Reforma de la función pública en el Reino Unido.
Me encanta tener más información sobre las reformas de alli que sobre las que se van a hacer en el estado español. [MODE ironic off]
- A smaller Civil Service highlights where there are weaknesses and strengthens the need to tackle them. Civil servants themselves want change: better performance management; more active development of careers; and stronger leadership of change.
- At the same time, the economic and financial challenges, public service reform and rising consumer expectations mean the Civil Service needs to operate very differently. The Civil Service needs a culture which is pacier, more innovative, less hierarchical and focused on outcomes not process. We also need sharper accountability; more digital services; better data and management information – and policy and implementation linked seamlessly together.
- The Civil Service is already seeing considerable change in departments, but the scale of the challenges requires a reform plan that applies right across the Civil Service. The Plan sets out the priorities for action now – it is not the last word on reform and should be seen as the first stage of a continuing programme of reform and improvement.
- Despite the changes in pay and pensions which are happening across the public sector, the Civil Service will be a good, modern employer that offers interesting and varied work that makes a difference.
- More rigorous performance management: Performance management will be strengthened by standardising competency frameworks across Government and implementing a tougher appraisal system which, for the SCS, identifies the top 25% and the bottom 10%. Good performance will be recognised and poor performance tackled. Civil servants have told us they are frustrated by a culture where exceptional performance is not sufficiently recognised and under-performance is not addressed.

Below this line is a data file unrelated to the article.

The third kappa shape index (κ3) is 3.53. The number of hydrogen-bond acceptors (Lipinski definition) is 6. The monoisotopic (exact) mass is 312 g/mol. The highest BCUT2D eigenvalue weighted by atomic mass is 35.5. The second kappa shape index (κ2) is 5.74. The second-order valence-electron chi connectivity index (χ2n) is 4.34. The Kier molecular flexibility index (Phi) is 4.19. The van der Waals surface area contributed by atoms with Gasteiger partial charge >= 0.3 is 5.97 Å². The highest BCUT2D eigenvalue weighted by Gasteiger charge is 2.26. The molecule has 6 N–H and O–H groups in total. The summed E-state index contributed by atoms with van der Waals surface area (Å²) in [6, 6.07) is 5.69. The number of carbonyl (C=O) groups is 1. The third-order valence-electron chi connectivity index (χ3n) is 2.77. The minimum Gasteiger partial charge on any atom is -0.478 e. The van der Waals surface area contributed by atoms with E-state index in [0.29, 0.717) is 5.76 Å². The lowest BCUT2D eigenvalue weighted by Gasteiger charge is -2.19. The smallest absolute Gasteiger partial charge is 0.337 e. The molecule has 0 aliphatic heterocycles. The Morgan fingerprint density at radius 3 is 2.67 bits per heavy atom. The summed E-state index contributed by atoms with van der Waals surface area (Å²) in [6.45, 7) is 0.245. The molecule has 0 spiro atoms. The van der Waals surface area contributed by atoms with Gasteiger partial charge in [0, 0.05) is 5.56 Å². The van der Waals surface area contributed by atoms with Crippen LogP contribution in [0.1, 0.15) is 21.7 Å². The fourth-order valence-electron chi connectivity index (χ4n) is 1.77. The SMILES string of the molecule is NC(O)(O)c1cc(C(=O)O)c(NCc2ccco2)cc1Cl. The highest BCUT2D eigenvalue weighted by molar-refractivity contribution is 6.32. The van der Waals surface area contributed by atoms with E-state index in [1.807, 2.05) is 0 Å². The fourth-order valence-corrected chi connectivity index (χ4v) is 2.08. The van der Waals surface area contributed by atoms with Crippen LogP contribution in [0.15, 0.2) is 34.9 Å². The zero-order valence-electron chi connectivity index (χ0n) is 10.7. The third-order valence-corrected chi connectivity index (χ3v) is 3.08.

- Strengthening capability: By autumn we will have a cross-Civil Service capabilities plan that identifies what skills are missing and how gaps will be filled. This will mean that for the first time talent will be deployed corporately – so people with the right skills can be matched to need. With more services commissioned from outside, there is a serious lack ofcommissioning, contracting and digital skills.
- Sharpening accountability: Management information will be improved and we will make the responsibilities of accounting officers on major projects and programmes more transparent. We will strengthen the role of Ministers in Departmental and Permanent Secretary appointments to reflect their accountability to Parliament for their department’s performance.
- Policy linked to implementation: Policy advice will be improved by making open policy making the default and we will create a central fund to pilot contestable policy making. Too often policy making has drawn from a too narrow range of views and is not designed with implementation in mind.
- New ways of delivering services. By autumn the Cabinet Office will have completed a review with departments to see what further examples of change in delivery models can be implemented this Parliament. The old binary choice between the monolithic in-house provision and full-scale privatisation has been replaced by a number of new ways of delivering services, including mutuals. Digital by default needs to become a reality.
- Creating a modern employment offer for staff: The Civil Service will be a good, modern employer and continue to be among the best employers in the country. Departments will undertake a review of terms and conditions to identify those beyond what a good, modern employer would provide. We will also take actions to ensure staff get the IT and security they’ve been asking for so they can do their jobs properly.
- Unified Civil Service: Shared services will become the norm to ensure that there is a high quality, flexible and resilient service available to every Department. The nature of the challenges we face mean we need to do more together, working more corporately.